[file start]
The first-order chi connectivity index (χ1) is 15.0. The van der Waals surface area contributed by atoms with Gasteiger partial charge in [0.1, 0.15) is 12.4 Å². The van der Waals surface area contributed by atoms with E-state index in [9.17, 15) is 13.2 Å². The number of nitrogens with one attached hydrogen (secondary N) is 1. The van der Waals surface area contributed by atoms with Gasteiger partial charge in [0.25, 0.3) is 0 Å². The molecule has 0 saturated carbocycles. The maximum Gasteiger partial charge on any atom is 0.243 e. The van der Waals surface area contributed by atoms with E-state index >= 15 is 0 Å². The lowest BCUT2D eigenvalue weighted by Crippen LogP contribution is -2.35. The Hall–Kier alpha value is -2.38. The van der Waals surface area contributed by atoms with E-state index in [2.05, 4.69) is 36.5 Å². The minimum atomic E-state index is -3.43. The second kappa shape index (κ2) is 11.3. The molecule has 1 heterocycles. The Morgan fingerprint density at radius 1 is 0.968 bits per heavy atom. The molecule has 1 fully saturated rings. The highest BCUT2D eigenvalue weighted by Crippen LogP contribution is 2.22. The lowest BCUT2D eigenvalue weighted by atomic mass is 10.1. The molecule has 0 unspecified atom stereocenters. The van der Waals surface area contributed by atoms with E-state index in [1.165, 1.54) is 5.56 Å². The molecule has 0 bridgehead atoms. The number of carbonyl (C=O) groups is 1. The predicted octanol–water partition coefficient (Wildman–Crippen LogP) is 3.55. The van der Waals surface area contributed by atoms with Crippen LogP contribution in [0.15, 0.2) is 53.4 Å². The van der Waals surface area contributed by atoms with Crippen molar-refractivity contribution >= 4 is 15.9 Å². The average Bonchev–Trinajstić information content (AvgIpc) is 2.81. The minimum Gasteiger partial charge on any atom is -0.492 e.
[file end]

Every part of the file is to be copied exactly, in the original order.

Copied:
The first-order chi connectivity index (χ1) is 15.0. The van der Waals surface area contributed by atoms with Gasteiger partial charge in [0.1, 0.15) is 12.4 Å². The van der Waals surface area contributed by atoms with E-state index in [9.17, 15) is 13.2 Å². The number of nitrogens with one attached hydrogen (secondary N) is 1. The van der Waals surface area contributed by atoms with Gasteiger partial charge in [0.25, 0.3) is 0 Å². The molecule has 0 saturated carbocycles. The maximum Gasteiger partial charge on any atom is 0.243 e. The van der Waals surface area contributed by atoms with E-state index >= 15 is 0 Å². The lowest BCUT2D eigenvalue weighted by Crippen LogP contribution is -2.35. The Hall–Kier alpha value is -2.38. The van der Waals surface area contributed by atoms with E-state index in [2.05, 4.69) is 36.5 Å². The minimum atomic E-state index is -3.43. The second kappa shape index (κ2) is 11.3. The molecule has 1 heterocycles. The Morgan fingerprint density at radius 1 is 0.968 bits per heavy atom. The molecule has 1 fully saturated rings. The highest BCUT2D eigenvalue weighted by Crippen LogP contribution is 2.22. The lowest BCUT2D eigenvalue weighted by atomic mass is 10.1. The molecule has 0 unspecified atom stereocenters. The van der Waals surface area contributed by atoms with E-state index in [1.165, 1.54) is 5.56 Å². The molecule has 0 bridgehead atoms. The number of carbonyl (C=O) groups is 1. The predicted octanol–water partition coefficient (Wildman–Crippen LogP) is 3.55. The van der Waals surface area contributed by atoms with Crippen LogP contribution in [0.15, 0.2) is 53.4 Å². The van der Waals surface area contributed by atoms with Crippen molar-refractivity contribution >= 4 is 15.9 Å². The average Bonchev–Trinajstić information content (AvgIpc) is 2.81. The minimum Gasteiger partial charge on any atom is -0.492 e.